[Skip to Content]
Sign In
Individual Sign In
Create an Account
Institutional Sign In
OpenAthens Shibboleth
[Skip to Content Landing]
Special Feature
February 01, 2004

Image of the Month—Quiz Case

Author Affiliations

From the Department of Surgery, Medisch Spectrum Twente (Drs Hemmer, Zeebregts, and Klaase), and Pathology Laboratory [[ldquo]]Twente-Achterhoek[[rdquo]] (Dr van Baarlen), Enschede, the Netherlands.

 

S. ROZYCKI, MDGRACEMD

Arch Surg. 2004;139(2):223. doi:10.1001/archsurg.139.2.223

A 34-year-old woman was admitted with abdominal pain predominantly at the right side and rectal bleeding of several days' duration. She had been diagnosed as having Gardner syndrome 2 years before. Among the manifestations of this disease were multiple osteomas and polyposis coli, for which a subtotal colectomy and ileorectal anastomosis had been performed. Physical examination findings revealed fullness of the abdomen with a nonmobile mass measuring approximately 30 cm in diameter. No source for the rectal bleeding could be detected at rectoscopy. Ultrasonography showed a very large, solid intra-abdominal tumor, which was confirmed by computed tomographic scanning. The tumor, measuring 23 × 15 cm, extended onto the left liver lobe and could not be distinguished from the abdominal wall (Figure 1). To obtain histologic characteristics, the abdomen was opened through a left pararectal incision. Immediately, it became clear that there was tumor infiltration into the left rectus muscle. A large biopsy specimen of this tissue was taken, as well as incisional biopsy specimens of tumor infiltrating the mesentery (Figure 2). The tumor was considered unresectable because of diffuse large- and small-bowel mesenteric invasion. The patient is currently being treated with tamoxifen citrate, 40 mg/d, and was responding well at this report, 7 months after the operation.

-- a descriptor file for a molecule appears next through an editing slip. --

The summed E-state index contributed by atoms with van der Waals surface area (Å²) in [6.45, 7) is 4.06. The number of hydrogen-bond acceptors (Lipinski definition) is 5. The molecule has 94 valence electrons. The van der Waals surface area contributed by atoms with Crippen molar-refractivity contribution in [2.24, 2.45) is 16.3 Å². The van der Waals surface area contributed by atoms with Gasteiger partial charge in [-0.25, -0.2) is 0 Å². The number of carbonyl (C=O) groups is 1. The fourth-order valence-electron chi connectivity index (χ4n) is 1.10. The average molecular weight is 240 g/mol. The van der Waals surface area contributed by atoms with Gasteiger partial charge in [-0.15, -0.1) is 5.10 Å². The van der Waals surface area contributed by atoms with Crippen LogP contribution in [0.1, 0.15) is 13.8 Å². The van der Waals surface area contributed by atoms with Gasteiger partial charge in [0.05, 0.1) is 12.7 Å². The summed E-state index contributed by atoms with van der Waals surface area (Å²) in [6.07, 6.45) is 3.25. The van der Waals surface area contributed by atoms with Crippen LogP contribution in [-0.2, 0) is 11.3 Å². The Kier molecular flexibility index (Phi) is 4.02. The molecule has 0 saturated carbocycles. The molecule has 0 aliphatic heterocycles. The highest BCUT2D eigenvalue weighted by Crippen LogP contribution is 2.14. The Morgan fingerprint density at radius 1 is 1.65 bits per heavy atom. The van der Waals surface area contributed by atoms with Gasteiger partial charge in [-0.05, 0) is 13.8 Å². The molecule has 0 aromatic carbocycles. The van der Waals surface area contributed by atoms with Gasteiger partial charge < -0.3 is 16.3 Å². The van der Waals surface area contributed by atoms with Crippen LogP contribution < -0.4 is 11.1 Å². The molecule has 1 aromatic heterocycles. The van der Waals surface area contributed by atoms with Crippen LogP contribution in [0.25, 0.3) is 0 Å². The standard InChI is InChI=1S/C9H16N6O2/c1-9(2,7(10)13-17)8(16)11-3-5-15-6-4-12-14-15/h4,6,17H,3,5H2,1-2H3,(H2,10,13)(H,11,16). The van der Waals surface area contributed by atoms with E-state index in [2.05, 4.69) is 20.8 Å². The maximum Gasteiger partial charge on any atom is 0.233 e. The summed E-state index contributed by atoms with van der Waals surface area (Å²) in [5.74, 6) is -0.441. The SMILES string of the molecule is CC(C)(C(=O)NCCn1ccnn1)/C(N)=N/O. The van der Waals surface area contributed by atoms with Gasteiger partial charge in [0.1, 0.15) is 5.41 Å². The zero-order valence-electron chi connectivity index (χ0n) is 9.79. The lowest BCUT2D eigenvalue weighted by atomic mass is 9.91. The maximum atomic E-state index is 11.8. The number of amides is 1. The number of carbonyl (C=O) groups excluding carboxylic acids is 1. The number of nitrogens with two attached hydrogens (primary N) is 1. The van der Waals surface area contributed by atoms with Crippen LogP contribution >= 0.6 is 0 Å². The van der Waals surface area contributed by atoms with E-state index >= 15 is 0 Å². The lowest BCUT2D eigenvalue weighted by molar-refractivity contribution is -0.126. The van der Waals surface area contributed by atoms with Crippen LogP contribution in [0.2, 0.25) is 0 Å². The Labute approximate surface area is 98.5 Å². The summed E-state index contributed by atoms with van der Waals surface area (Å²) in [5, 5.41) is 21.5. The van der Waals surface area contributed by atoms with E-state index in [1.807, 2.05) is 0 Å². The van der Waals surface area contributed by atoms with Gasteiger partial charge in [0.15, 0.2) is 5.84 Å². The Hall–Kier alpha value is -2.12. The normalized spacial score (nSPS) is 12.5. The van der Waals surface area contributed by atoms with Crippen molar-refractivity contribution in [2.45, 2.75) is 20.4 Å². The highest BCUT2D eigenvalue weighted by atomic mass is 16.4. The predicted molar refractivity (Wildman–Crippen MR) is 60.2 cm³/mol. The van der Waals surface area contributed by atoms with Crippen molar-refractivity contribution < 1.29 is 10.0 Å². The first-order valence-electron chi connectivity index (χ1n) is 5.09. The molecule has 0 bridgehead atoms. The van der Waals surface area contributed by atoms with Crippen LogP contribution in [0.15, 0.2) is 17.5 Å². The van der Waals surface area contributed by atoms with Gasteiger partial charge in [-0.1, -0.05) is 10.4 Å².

What is your diagnosis?

A.Gastrointestinal stromal tumor B.Fibrosarcoma C.Desmoid tumor D.Ovarian carcinoma

×